We may as well go patiently on.

 

 

 

 

 

 

 

 

 

 

ON LOOKING UP BY CHANCE AT THE CONSTELLATIONS

You’ll wait a long, long time for anything much
To happen in heaven beyond the floats of cloud
And the Northern Lights that run like tingling nerves.
The sun and moon get crossed, but they never touch,
Nor strike out fire from each other, nor crash out loud.
The planets seem to interfere in their curves,
But nothing ever happens, no harm is done.
We may as well go patiently on with our life,
And look elsewhere than to stars and moon and sun
For the shocks and changes we need to keep us sane.
It is true the longest drouth will end in rain,
The longest peace in China will end in strife.
Still it wouldn’t reward the watcher to stay awake
In hopes of seeing the calm of heaven break
On his particular time and personal sight.
That calm seems certainly safe to last tonight.

Robert Frost, West-Running Brook, 1928

I read Frost’s poem on this blog: First Known When Lost, where it was posted this week along with a couple of others that may be seen as following a theme. Stephen Pentz leads off his article with the reminder that  “… the feeling that the world is going to Hell in a hand-basket is a timeless feature of human nature.”

Then he leads the reader to make a distinction between the world and the World. I have been thinking lately about Mary Oliver’s poem “Messenger,” which is about this, and I’d say “Landscape” as well.

The details of our given “work assignments” are unique to each of us; we need to look to God for light and strength to do the essential spiritual work, which will help us to be ready for any more public tasks that come our way. Pentz’s last line sums it up pretty well:

“Life is ever a matter of attention and gratitude, don’t you think?”

11 thoughts on “We may as well go patiently on.

  1. Loved this statement: The details of our given “work assignments” are unique to each of us; we need to look to God for light and strength to do the essential spiritual work, which will help us to be ready for any more public tasks that come our way. Thanks for sharing ~ FlowerLady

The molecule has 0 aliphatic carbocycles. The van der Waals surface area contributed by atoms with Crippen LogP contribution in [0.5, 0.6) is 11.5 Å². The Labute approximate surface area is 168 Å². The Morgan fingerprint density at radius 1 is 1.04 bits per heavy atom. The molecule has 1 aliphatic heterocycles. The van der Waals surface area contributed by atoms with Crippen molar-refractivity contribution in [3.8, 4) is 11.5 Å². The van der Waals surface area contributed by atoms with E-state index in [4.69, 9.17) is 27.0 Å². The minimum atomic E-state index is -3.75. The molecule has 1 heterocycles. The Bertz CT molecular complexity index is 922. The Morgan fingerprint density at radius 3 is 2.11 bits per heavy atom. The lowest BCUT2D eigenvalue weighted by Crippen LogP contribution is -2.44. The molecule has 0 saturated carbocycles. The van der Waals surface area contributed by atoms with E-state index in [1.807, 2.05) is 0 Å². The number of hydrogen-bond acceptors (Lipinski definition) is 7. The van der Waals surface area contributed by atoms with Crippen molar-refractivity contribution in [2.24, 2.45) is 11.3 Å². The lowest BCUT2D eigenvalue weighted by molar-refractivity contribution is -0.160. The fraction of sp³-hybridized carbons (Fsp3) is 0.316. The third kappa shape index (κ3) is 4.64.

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  2. Like FlowerLady, I too felt the impact of this lines: The details of our given “work assignments” are unique to each of us; we need to look to God for light and strength to do the essential spiritual work, which will help us to be ready for any more public tasks that come our way.

    Also love the line: “Life is ever a matter of attention and gratitude, don’t you think?” Yes, I do think so.

    Wishing you a pleasant day, Gretchen. Thank you for these calming thoughts.

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  3. I just had a thought that I’ve never had before, and I don’t remember anyone else addressing it. If we’re going to hell in a handbasket — who’s carrying the basket? There’s a thought worth pondering!

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    1. I hadn’t really thought about the possible origin of that phrase myself until this week, though I have often used it. Maybe it has something to do with the feeling that the downward descent is getting as much notice as a woman headed to market with her shopping basket.

      Liked by 1 person

      1. Thank you, Linda!

        I don’t think I heard this phrase as a child, so I picked it up somewhere as an adult, but don’t recall it ever being said in reference to an individual, only the impersonal “world.”

        Liked by 1 person

  4. Mary Oliver and Robert Frost are two of my favourite poets. I don’t think I’ve read the one of Frost’s that you posted today.
    I didn’t see constellations but I did see a planet and some stars early this morning when I looked up through the skylight in the bedroom. For a change there were no clouds!

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